First of all, one basic improvement is in the bitrate. Our phones save more information per second when shooting at a higher resolution. Bitrate is a measurement of information saved or processed over time. This measurement is expressed the same way we talk about your internet speed, in Megabits per second, and abbreviated as Mbps. Saving a higher bitrate makes sense since there are more pixels being stored, but this also translate into more color and contrast for your videos.
We saw a noticeable improvement in 2160p video quality moving from the LG G4 to the LG V10. Why was this? LG doubled the bitrate. The two cameras are incredibly similar in terms of hardware, but doubling the information per second gave us better output. Of course the compromise is that video from the V10 takes up twice as much storage space as video from the G4.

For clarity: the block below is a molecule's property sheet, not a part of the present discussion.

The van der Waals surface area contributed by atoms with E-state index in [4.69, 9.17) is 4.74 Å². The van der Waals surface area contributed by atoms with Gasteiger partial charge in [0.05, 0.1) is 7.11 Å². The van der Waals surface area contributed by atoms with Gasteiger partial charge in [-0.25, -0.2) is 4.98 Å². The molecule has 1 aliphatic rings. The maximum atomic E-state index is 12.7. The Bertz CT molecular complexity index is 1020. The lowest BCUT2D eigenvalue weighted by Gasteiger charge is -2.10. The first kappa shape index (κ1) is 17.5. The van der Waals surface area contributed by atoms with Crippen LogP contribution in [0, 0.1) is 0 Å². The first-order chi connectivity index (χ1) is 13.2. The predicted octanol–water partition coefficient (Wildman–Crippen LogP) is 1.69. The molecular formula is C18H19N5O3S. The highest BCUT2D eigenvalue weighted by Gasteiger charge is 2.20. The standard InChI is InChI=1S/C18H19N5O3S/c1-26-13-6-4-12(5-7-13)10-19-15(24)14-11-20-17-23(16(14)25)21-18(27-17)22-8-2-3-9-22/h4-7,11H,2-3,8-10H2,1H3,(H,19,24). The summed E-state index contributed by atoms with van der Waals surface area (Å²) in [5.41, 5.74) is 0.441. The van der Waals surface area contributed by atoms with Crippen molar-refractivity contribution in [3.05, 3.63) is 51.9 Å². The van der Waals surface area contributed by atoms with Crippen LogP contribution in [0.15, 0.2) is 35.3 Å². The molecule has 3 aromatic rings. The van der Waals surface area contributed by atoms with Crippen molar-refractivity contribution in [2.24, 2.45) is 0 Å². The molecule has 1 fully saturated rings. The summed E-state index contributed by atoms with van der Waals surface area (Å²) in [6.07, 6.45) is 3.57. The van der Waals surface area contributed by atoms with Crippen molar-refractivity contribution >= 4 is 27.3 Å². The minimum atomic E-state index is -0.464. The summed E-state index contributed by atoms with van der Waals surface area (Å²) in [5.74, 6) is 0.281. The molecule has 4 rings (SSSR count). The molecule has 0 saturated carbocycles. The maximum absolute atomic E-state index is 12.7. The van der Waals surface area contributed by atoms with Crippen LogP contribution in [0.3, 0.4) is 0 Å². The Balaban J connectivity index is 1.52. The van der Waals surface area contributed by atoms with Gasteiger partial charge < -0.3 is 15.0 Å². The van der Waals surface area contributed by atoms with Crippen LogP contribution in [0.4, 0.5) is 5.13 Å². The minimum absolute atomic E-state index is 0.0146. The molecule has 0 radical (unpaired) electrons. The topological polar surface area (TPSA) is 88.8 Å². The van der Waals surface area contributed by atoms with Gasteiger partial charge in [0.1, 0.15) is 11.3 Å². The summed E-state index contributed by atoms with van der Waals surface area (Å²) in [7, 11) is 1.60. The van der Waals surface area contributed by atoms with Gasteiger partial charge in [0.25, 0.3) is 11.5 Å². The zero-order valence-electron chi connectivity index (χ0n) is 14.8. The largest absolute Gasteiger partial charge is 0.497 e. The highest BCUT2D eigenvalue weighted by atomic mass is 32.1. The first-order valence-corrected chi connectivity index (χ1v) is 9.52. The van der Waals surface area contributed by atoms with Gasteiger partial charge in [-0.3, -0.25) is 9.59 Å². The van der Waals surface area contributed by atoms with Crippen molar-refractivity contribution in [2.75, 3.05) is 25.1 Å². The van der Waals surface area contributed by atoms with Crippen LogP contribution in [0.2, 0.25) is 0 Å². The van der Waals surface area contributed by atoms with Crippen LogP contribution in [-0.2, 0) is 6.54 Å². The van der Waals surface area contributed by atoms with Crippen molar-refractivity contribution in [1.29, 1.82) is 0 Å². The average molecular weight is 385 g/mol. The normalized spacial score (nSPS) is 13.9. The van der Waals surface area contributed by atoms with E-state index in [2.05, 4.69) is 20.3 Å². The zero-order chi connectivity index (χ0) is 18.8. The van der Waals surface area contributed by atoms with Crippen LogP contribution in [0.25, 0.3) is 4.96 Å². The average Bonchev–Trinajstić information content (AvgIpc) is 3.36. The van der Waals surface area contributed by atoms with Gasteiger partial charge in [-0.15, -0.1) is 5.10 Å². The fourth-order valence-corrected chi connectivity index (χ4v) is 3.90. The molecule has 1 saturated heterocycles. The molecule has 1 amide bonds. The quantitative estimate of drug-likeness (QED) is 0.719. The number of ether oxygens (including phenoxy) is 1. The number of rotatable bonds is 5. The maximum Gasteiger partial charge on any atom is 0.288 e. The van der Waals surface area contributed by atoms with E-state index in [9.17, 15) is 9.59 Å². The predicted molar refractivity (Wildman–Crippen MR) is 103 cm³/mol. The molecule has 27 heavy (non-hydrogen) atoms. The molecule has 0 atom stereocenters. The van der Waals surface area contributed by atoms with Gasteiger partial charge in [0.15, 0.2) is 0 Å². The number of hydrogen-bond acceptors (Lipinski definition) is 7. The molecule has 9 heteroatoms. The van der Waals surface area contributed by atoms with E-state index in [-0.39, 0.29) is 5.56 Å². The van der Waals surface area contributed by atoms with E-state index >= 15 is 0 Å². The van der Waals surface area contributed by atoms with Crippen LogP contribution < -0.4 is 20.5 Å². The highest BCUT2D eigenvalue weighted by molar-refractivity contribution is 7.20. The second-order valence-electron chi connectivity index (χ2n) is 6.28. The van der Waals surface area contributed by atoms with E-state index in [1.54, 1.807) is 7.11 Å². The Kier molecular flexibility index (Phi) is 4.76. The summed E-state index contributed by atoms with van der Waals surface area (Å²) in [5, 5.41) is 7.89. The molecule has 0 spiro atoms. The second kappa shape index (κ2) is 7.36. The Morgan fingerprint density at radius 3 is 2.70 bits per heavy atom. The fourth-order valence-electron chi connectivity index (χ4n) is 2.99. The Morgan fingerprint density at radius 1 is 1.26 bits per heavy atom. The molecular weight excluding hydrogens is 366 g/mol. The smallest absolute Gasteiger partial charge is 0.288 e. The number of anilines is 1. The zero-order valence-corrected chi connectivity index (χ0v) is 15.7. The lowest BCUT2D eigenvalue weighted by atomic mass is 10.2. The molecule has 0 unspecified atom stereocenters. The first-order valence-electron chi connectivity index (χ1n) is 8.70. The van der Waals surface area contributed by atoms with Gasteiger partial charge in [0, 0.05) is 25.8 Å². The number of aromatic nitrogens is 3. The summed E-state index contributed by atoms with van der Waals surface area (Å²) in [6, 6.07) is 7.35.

Between different phones, 2160p video is often saved at close to twice the data rate of 1080p video. Bitrate isn’t the full story though, and here’s where things get geeky…
Downsampling color information
Buckle up, video stuff gets funky.
Your TV, computer monitor, or phone screen is made up of pixels, probably an RGB matrix. Red, green, and blue subpixel colored dots make up every actual pixel on the display. While hardware has three physical subpixels, video files can save color information in a number of different ways. The most commonly used video compression technique is YCbCr. The “Y” represents the luminance value, how bright or dark the image is, but this is only a black and white representation of your shot. The “Cb” is your blue information, and the “Cr” is red. Mixing values between brightness, red, and blue in the video file is how software describes to your display how to use those physical RGB subpixels.